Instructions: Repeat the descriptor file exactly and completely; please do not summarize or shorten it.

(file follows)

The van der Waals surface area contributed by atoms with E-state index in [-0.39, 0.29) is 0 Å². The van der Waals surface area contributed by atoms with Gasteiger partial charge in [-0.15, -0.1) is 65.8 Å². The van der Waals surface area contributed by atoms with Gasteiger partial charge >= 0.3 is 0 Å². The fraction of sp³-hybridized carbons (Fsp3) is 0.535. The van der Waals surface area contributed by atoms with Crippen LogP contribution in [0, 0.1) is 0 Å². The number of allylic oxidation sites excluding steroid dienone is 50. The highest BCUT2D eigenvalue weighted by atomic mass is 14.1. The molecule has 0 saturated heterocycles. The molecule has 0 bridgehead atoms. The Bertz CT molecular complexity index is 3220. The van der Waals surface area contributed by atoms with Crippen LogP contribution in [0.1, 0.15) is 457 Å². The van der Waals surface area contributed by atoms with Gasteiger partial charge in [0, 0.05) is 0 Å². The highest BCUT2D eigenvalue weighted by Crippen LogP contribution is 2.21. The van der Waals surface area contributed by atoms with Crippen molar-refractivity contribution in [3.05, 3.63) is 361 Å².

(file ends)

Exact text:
The van der Waals surface area contributed by atoms with E-state index in [-0.39, 0.29) is 0 Å². The van der Waals surface area contributed by atoms with Gasteiger partial charge in [-0.15, -0.1) is 65.8 Å². The van der Waals surface area contributed by atoms with Gasteiger partial charge >= 0.3 is 0 Å². The fraction of sp³-hybridized carbons (Fsp3) is 0.535. The van der Waals surface area contributed by atoms with Crippen LogP contribution in [0, 0.1) is 0 Å². The number of allylic oxidation sites excluding steroid dienone is 50. The highest BCUT2D eigenvalue weighted by atomic mass is 14.1. The molecule has 0 saturated heterocycles. The molecule has 0 bridgehead atoms. The Bertz CT molecular complexity index is 3220. The van der Waals surface area contributed by atoms with Crippen LogP contribution in [0.1, 0.15) is 457 Å². The van der Waals surface area contributed by atoms with Gasteiger partial charge in [0, 0.05) is 0 Å². The highest BCUT2D eigenvalue weighted by Crippen LogP contribution is 2.21. The van der Waals surface area contributed by atoms with Crippen molar-refractivity contribution in [3.05, 3.63) is 361 Å².